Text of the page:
While the first two-thirds of the season was extremely solid and marvelous, it may have fell just short of the brilliance achieved by the earlier seasons. But at a precise point in the season, everything changes. For several episodes leading up to the pivotal one, Scully had been cranky and more discernibly impatient with Mulder, though the cause for dissatisfaction seems to stem more from her unhappiness about her life in general than with him. She was, to speak bluntly, in a rut. But when Mulder, who is on vacation, calls her and asks that she go to Philadelphia to investigate an incident, she cuts loose a bit. She gets drunk with a near stranger, has a semi-physical encounter with him, and gets a tattoo on her lower back. Within two episodes, however, things get far more complex when she discovers that she discovers that she has a nasal mass that is cancerous. The last third of the season is dominated by the sense that she is a dying woman, a fact the viewers are reminded of by her frequent nosebleeds. During the last third of the season the plot thickens considerably indeed. The season ends with a host of questions. Will Scully die? Did Mulder really die in the final episode? If not, why did Scully identify the corpse as Mulder's? What is the connection between the Smoking Man and Mulder? Could he be Mulder's biological father? And will more develop out of that big tease moment in the episode where a man who can change his appearance makes himself look like Mulder and comes within an inch of kissing Scully? And was she as willing to kiss him as she appeared? In fact, although Mulder and Scully are deeply attached to one another as colleagues and both are ridiculously gorgeous looking, the first four seasons are remarkable for the lack of romantic interest they express towards one another. In Season Three there are a couple of episodes where they express considerable jealousy towards others who get close to their partner (e.g., "Bambi" in the great cockroach episode), but the show never lingers over this or expands this. Clearly Mulder and Scully love each other and are deeply committed to the welfare of the other, but there is little or no romantic element in this.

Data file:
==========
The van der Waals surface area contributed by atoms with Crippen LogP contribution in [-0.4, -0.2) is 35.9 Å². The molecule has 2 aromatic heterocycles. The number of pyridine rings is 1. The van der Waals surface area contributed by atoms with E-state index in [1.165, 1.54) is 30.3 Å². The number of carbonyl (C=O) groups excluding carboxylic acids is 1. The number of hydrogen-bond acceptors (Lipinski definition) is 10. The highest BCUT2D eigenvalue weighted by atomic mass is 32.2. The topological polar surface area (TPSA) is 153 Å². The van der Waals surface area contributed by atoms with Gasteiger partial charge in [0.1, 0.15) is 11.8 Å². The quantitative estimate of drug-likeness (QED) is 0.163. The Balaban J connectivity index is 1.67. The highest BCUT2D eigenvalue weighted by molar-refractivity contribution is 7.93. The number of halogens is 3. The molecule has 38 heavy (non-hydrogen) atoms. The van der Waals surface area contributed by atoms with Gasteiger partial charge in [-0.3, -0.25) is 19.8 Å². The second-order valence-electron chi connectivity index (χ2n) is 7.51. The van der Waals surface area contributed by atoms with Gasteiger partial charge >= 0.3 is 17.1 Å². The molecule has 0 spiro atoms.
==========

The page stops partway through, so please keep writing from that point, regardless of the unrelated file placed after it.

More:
Season Four also illustrates some of the problems that plagued the show, in fact the only problems that plagued the show until the very end when it lost some of its creative energy. This was the tendency both to develop parallel plot lines that somewhat contradicted other plot lines and before a prior plot line had been fully developed.. For instance, by the end of the season there was the clear implication that the X-Files were a gigantic scam on the part of nefarious forces within the industrial-military complex, that they had "created" Mulder. In fact, the first episode of Season Five would take this a step further, in a very funny episode in which the gents who would form The Lone Gunman pooled their resources for the first time and at the same time met Mulder, who at the time was not interested in the X-Files. The episode represents Mulder as being exposed to a powerful drug that would cause extreme paranoia and a tendency to conspiratorial thinking. This was all enormously funny, but it also undercut the show's own mythology. This lack of internal consistency was, in my opinion, the only thing that kept THE X-FILES from being as superb overall as BUFFY THE VAMPIRE SLAYER. While BUFFY got its mythology straightened out, THE X-FILES never did. Speculating further along these lines, one wonders if this illustrates the difference between Chris Carter and Joss Whedon. Carter tends to be more tactical as a creative talent, whereas Whedon is a strategist who thinks seasons ahead. The Carter versus Whedon factor is especially crucial when one considers that several key figures on THE X-FILES, including David Greenwalt, Tim Minear, and Jeffrey Bell, would serve as producers on ANGEL (and in the case of Minear, FIREFLY) as well. Or perhaps Greenwalt, Minear, and Bell learned the mistake of not undergirding a show with a consistent mythology.
Nonetheless, THE X-FILES managed a consistency despite the inconsistent mythology behind the episodes. This largely stems from two things: the absolutely magnificent writing on individual episodes and the astonishingly good cast. Few characters in the history of TV have held a show together as well as Mulder and Scully. BUFFY, to keep that parallel going, was always held together more by the writing than by the cast (though the cast was good also). David Duchovny and Gillian Anderson (by the way, a natural blonde who is impossible to imagine without her red dye job) are not merely the glue of the show, but the nuts and bolts as well. I believe Anderson especially is outrageously underrated as an actress (though if everyone saw her in THE HOUSE OF MIRTH their minds might be changed). In episode after episode I marvel at how both of them bring so much more to their roles than can possibly be contained on the page).
I don't want to be misunderstood here. I fully believe that THE X-FILES is one of the five best shows we have seen on TV. My lament is that it wasn't one of the top one or two. Getting the show's underlying mythology and undercutting it less would have gone a long ways towards achieving this.